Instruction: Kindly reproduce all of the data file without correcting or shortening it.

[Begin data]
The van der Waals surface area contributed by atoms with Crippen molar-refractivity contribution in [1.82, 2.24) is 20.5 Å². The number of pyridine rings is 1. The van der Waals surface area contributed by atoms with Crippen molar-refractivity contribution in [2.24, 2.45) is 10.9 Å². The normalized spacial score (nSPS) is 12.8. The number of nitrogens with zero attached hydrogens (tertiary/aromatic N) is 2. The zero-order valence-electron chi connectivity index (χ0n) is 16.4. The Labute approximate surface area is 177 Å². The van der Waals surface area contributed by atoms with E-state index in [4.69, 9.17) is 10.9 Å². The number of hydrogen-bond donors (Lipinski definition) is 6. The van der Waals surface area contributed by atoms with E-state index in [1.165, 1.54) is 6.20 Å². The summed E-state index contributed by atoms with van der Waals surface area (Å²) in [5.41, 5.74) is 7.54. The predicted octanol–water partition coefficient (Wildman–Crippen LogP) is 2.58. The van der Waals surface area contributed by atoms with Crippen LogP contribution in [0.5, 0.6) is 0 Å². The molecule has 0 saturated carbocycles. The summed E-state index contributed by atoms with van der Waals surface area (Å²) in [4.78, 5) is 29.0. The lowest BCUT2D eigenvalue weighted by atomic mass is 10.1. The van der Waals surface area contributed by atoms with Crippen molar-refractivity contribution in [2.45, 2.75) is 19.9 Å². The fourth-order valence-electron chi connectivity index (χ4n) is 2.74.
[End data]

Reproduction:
The van der Waals surface area contributed by atoms with Crippen molar-refractivity contribution in [1.82, 2.24) is 20.5 Å². The number of pyridine rings is 1. The van der Waals surface area contributed by atoms with Crippen molar-refractivity contribution in [2.24, 2.45) is 10.9 Å². The normalized spacial score (nSPS) is 12.8. The number of nitrogens with zero attached hydrogens (tertiary/aromatic N) is 2. The zero-order valence-electron chi connectivity index (χ0n) is 16.4. The Labute approximate surface area is 177 Å². The van der Waals surface area contributed by atoms with E-state index in [4.69, 9.17) is 10.9 Å². The number of hydrogen-bond donors (Lipinski definition) is 6. The van der Waals surface area contributed by atoms with E-state index in [1.165, 1.54) is 6.20 Å². The summed E-state index contributed by atoms with van der Waals surface area (Å²) in [5.41, 5.74) is 7.54. The predicted octanol–water partition coefficient (Wildman–Crippen LogP) is 2.58. The van der Waals surface area contributed by atoms with Crippen LogP contribution in [0.5, 0.6) is 0 Å². The molecule has 0 saturated carbocycles. The summed E-state index contributed by atoms with van der Waals surface area (Å²) in [4.78, 5) is 29.0. The lowest BCUT2D eigenvalue weighted by atomic mass is 10.1. The van der Waals surface area contributed by atoms with Crippen molar-refractivity contribution in [2.45, 2.75) is 19.9 Å². The fourth-order valence-electron chi connectivity index (χ4n) is 2.74.